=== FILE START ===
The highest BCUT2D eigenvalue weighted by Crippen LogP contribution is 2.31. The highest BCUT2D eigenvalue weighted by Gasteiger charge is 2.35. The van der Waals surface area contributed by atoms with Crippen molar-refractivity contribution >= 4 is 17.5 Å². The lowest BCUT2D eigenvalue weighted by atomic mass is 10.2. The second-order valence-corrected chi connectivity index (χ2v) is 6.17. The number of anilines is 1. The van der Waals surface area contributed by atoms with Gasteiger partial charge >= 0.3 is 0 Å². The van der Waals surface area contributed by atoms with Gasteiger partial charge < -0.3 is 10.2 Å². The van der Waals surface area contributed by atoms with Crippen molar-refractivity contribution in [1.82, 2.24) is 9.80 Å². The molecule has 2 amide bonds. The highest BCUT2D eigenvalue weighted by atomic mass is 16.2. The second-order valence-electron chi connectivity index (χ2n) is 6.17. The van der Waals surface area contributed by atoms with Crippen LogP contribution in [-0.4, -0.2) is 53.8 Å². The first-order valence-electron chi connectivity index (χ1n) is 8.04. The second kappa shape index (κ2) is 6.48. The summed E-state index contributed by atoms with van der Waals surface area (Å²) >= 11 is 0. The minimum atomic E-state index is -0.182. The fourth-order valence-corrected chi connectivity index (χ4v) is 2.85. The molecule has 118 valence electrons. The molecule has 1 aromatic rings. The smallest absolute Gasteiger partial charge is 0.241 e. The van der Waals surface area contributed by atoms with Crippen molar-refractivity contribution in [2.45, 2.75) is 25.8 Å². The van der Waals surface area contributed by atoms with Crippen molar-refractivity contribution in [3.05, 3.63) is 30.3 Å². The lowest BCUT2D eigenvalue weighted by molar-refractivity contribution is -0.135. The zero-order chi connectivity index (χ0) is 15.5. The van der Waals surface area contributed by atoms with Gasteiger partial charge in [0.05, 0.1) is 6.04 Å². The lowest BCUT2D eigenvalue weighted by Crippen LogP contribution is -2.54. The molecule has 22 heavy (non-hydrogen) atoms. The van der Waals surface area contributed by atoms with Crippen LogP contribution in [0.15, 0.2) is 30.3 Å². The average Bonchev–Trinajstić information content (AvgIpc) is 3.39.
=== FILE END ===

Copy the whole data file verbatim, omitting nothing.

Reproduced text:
The highest BCUT2D eigenvalue weighted by Crippen LogP contribution is 2.31. The highest BCUT2D eigenvalue weighted by Gasteiger charge is 2.35. The van der Waals surface area contributed by atoms with Crippen molar-refractivity contribution >= 4 is 17.5 Å². The lowest BCUT2D eigenvalue weighted by atomic mass is 10.2. The second-order valence-corrected chi connectivity index (χ2v) is 6.17. The number of anilines is 1. The van der Waals surface area contributed by atoms with Gasteiger partial charge >= 0.3 is 0 Å². The van der Waals surface area contributed by atoms with Gasteiger partial charge < -0.3 is 10.2 Å². The van der Waals surface area contributed by atoms with Crippen molar-refractivity contribution in [1.82, 2.24) is 9.80 Å². The molecule has 2 amide bonds. The highest BCUT2D eigenvalue weighted by atomic mass is 16.2. The second-order valence-electron chi connectivity index (χ2n) is 6.17. The van der Waals surface area contributed by atoms with Crippen LogP contribution in [-0.4, -0.2) is 53.8 Å². The first-order valence-electron chi connectivity index (χ1n) is 8.04. The second kappa shape index (κ2) is 6.48. The summed E-state index contributed by atoms with van der Waals surface area (Å²) >= 11 is 0. The minimum atomic E-state index is -0.182. The fourth-order valence-corrected chi connectivity index (χ4v) is 2.85. The molecule has 118 valence electrons. The molecule has 1 aromatic rings. The smallest absolute Gasteiger partial charge is 0.241 e. The van der Waals surface area contributed by atoms with Crippen molar-refractivity contribution in [2.45, 2.75) is 25.8 Å². The van der Waals surface area contributed by atoms with Crippen molar-refractivity contribution in [3.05, 3.63) is 30.3 Å². The lowest BCUT2D eigenvalue weighted by molar-refractivity contribution is -0.135. The zero-order chi connectivity index (χ0) is 15.5. The van der Waals surface area contributed by atoms with Gasteiger partial charge in [0.05, 0.1) is 6.04 Å². The lowest BCUT2D eigenvalue weighted by Crippen LogP contribution is -2.54. The molecule has 22 heavy (non-hydrogen) atoms. The van der Waals surface area contributed by atoms with Crippen LogP contribution in [0.15, 0.2) is 30.3 Å². The average Bonchev–Trinajstić information content (AvgIpc) is 3.39.